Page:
New and improved PDF to Excel conversions with PDFTables

We continue to improve the algorithm that analyzes and retrieves content from your PDFs. We've recently implemented some larger updates to our algorithm and thought this would be a good opportunity to show you some of our work!

Let's consider some examples - we'll start with what we internally call a shipping-manifest-type PDF.

table pdftables output

Customers approach us frequently with this type of document (in all its variations!) and give us feedback on how the conversion went. Having access to customer PDFs enables us to fine-tune our algorithm which results in an improvement for the customer. We make changes to the PDFTables algorithm with one aim only: to minimize the time you have to spend on post-processing the extracted data!

If you'd like to find out whether we can improve the content extraction for your PDF files, get in touch at . Please don't forget to attach the relevant PDFs!

Next let's answer the question you've probably been dying to ask:

How hard can it be to extract data from PDFs?

PDF files contain only the most basic information necessary to display their content. Most of the time, all we have to work with is a series of simple graphical instructions such as drawing a character at point, or drawing a line from point A to point B. PDFs generally do not contain higher-level data structures such as tables. While humans can easily recognize such structures visually, it is quite a different thing to teach a computer to perform this task. This is where PDFTables comes in - our algorithm analyzes the spatial information contained in a PDF to construct tables!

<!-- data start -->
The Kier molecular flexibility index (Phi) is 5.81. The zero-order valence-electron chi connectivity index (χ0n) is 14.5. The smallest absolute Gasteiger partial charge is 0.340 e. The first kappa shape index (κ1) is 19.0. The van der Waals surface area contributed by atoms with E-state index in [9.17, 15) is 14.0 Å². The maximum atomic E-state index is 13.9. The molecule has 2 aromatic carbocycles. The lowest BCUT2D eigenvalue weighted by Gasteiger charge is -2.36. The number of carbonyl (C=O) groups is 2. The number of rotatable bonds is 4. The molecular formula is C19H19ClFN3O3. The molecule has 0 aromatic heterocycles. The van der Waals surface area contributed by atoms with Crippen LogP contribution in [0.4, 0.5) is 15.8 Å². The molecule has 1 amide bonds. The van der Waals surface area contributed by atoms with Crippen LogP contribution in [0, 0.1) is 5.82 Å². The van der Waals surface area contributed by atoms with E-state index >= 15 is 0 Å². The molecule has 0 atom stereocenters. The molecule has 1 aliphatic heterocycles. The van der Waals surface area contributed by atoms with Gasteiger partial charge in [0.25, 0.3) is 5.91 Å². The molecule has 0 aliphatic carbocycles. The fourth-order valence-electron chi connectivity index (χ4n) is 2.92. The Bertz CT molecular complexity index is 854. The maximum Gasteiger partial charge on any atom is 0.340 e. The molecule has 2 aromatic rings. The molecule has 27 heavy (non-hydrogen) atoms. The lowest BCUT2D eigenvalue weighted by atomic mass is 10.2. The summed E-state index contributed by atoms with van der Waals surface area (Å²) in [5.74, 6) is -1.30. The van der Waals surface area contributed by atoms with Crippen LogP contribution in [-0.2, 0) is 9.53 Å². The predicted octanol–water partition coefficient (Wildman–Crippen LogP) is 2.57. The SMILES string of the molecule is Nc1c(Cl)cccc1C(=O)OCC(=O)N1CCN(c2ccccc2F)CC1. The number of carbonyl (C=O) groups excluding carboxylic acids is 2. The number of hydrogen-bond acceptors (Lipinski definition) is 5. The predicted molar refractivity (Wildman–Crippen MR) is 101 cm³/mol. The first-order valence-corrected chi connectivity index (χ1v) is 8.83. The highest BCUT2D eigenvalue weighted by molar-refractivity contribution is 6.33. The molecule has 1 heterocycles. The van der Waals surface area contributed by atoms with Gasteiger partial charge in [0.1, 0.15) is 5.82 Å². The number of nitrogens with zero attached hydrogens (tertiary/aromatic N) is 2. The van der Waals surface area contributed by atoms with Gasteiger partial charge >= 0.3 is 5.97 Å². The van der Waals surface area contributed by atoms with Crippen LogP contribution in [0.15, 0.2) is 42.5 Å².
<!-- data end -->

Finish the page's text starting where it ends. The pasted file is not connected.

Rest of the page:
Consider this fairly straight-forward example:

table pdftables output

PDFTables did a great job recognizing the column header containing multiple lines of text. This is one of the improvements we've recently made: using the line information to deduce whether multiple lines of text belong in one cell.

The above table had a clear structure so let's next take a look at one that might be not as obvious:

pdftables output
Looking at this table ourselves, it is immediately clear which content belongs together and therefore which rows should be merged, and which shouldn't be. It is less clear to a computer though because it does not have the semantic and contextual understanding we have. The algorithm can learn from past data, look at heuristics, and with this information, compute an outcome.
That's why it is important that you sent us any PDF that you'd like to see improved!
Every additional PDF helps us to improve our system and to find edge cases. I hope we've given you some small insights in what makes PDFTables work, as well as hinted at some of the work that's still ahead of us.
Got a PDF for which PDFTables returns an output that you'd like to see improved? Get in touch at or on Twitter.